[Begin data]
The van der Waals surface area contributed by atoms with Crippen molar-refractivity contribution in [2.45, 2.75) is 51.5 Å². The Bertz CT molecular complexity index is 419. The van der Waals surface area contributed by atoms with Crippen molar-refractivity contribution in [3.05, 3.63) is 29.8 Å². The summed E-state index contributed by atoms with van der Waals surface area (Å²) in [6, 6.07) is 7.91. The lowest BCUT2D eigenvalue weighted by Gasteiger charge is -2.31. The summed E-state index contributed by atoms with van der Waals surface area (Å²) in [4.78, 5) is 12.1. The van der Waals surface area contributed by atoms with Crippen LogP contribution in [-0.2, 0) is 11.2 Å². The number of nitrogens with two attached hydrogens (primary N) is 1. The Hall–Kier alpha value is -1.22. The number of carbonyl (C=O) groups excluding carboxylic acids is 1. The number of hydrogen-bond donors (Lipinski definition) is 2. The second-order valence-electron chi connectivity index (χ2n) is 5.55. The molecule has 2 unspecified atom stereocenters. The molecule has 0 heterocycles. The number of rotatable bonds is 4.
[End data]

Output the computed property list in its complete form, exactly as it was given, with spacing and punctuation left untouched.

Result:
The van der Waals surface area contributed by atoms with Crippen molar-refractivity contribution in [2.45, 2.75) is 51.5 Å². The Bertz CT molecular complexity index is 419. The van der Waals surface area contributed by atoms with Crippen molar-refractivity contribution in [3.05, 3.63) is 29.8 Å². The summed E-state index contributed by atoms with van der Waals surface area (Å²) in [6, 6.07) is 7.91. The lowest BCUT2D eigenvalue weighted by Gasteiger charge is -2.31. The summed E-state index contributed by atoms with van der Waals surface area (Å²) in [4.78, 5) is 12.1. The van der Waals surface area contributed by atoms with Crippen LogP contribution in [-0.2, 0) is 11.2 Å². The number of nitrogens with two attached hydrogens (primary N) is 1. The Hall–Kier alpha value is -1.22. The number of carbonyl (C=O) groups excluding carboxylic acids is 1. The number of hydrogen-bond donors (Lipinski definition) is 2. The second-order valence-electron chi connectivity index (χ2n) is 5.55. The molecule has 2 unspecified atom stereocenters. The molecule has 0 heterocycles. The number of rotatable bonds is 4.